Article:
The Eleventh Circuit has adopted as binding precedent all Fifth Circuit decisions issued before October 1, 1981, as well as all decisions issued after that date by a Unit B panel of the former Fifth Circuit. Stein v. Reynolds Sec., Inc., 667 F.2d 33, 34 (11th Cir.1982); see also United States v. Schultz, 565 F.3d 1353, 1361 n. 4 (11th Cir.2009) (discussing the continuing validity of Nettles).
Of course, the district judge retains the option to apply a de novo standard.
Macort dealt only with the standard of review to be applied to a magistrate's factual findings, but the Supreme Court has held that there is no reason for the district court to apply a different standard to a magistrate's legal conclusions. Thomas v. Arn, 474 U.S. 140, 150, 106 S.Ct. 466, 88 L.Ed.2d 435 (1985). Thus, district courts in this circuit have routinely applied a clear-error standard to both. See Tauber v. Barnhart, 438 F.Supp.2d 1366, 1373-74 (N.D.Ga. 2006) (collecting cases). This is to be contrasted with the standard of review on appeal, which distinguishes between the two. See Monroe v. Thigpen, 932 F.2d 1437, 1440 (11th Cir.1991) (when a magistrate's findings of fact are adopted by the district court without objection, they are reviewed on appeal under a plain-error standard, but questions of law remain subject to de novo review). --------
Whether or not proper — or, indeed any — objections have been filed , the district judge may, after review, accept, reject, or modify any of the magistrate judge's findings or recommendations. 28 U.S.C. § 636(b)(1); Fed.R.Civ.P. 72(b).
II. THE OBJECTIONS ARE UNTIMELY
At all time relevant to the issues discussed herein, Pressley has been represented by counsel. Pressley was advised, in the R&R, that objections were due no later than May 28, 2015. Specifically, in the R&R, the magistrate judge wrote:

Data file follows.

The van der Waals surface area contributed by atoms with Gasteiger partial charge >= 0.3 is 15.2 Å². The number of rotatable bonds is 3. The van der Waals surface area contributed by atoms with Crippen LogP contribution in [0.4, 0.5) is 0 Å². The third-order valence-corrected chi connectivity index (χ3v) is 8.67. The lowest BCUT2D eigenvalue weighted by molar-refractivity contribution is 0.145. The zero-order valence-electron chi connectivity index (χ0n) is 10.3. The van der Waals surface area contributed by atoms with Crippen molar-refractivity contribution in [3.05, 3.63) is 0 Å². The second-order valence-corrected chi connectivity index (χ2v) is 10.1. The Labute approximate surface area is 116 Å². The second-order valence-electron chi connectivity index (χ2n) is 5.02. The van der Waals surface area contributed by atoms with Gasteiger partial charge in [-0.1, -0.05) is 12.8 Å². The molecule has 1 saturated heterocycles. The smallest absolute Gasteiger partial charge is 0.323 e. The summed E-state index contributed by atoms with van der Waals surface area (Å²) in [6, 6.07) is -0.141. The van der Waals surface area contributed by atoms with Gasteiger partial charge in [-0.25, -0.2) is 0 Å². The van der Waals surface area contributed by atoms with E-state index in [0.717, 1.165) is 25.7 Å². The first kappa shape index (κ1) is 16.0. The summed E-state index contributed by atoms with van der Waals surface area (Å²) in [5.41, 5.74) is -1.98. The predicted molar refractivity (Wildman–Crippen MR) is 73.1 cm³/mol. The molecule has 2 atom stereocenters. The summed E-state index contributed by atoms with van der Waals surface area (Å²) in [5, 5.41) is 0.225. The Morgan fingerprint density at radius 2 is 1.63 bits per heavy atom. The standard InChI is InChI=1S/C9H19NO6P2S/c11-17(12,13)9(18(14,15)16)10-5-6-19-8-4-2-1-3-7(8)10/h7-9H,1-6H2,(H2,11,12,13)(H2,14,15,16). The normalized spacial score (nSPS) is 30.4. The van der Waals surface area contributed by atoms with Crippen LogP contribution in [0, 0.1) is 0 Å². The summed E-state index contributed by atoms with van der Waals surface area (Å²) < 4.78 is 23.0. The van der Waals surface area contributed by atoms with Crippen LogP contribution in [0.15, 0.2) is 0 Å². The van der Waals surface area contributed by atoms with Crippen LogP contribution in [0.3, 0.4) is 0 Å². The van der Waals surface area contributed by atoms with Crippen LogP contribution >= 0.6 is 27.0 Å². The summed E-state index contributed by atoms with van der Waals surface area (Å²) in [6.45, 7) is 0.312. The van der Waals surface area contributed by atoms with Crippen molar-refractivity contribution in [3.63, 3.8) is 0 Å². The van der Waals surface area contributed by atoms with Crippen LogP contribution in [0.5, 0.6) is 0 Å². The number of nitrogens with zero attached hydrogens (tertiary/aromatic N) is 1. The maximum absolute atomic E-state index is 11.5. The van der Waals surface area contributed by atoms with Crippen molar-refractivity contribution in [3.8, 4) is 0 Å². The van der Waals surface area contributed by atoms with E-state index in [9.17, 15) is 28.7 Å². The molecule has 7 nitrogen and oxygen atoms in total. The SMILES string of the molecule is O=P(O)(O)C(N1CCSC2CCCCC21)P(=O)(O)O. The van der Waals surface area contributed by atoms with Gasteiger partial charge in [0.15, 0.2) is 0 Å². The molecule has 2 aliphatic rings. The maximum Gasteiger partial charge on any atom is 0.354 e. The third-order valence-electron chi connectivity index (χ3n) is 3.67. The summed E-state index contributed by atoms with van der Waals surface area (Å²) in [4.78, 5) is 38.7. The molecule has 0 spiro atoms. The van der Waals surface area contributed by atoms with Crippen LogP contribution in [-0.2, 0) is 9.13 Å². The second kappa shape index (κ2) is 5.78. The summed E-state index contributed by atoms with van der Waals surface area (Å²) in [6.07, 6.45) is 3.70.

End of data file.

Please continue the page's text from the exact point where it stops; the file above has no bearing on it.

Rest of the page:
Pursuant to 28 U.S.C. § 636(b)(1)(C) and Rule 72(b)(2), FED. R. CIV. P., any party may file specific written objections to this report and recommendation within fourteen (14) days from the date it is filed in the office of the Clerk. Failure to file written objections to the proposed findings and recommendations contained in this report and recommendation within fourteen (14) days from the date it is filed shall bar an aggrieved party from attacking the factual findings on appeal. Written objections shall specifically identify the portions of the proposed findings and recommendation to which objection is made and the specific basis for objection. A copy of the objections must be served upon all other parties to the action.(Doc. 254 at 4).
It is beyond dispute that a court has the power to enforce its scheduling orders. Josendis v. Wall to Wall Residence Repairs, Inc., 662 F.3d 1292, 1307 (11th Cir. 2011)("a . . . court's decision to hold litigants to the clear terms of its scheduling orders is not an abuse of discretion."). The R&R was filed with the clerk of Court on May 14, 2015. (Id.). Nonetheless, Pressley did not file his objections until June 1, 2015. (Doc. 255). He did not seek an extension of time to file his objections, nor did he explain why they were not timely filed. The objections are therefore untimely and, accordingly, the R&R is only due to be reviewed for "clear error."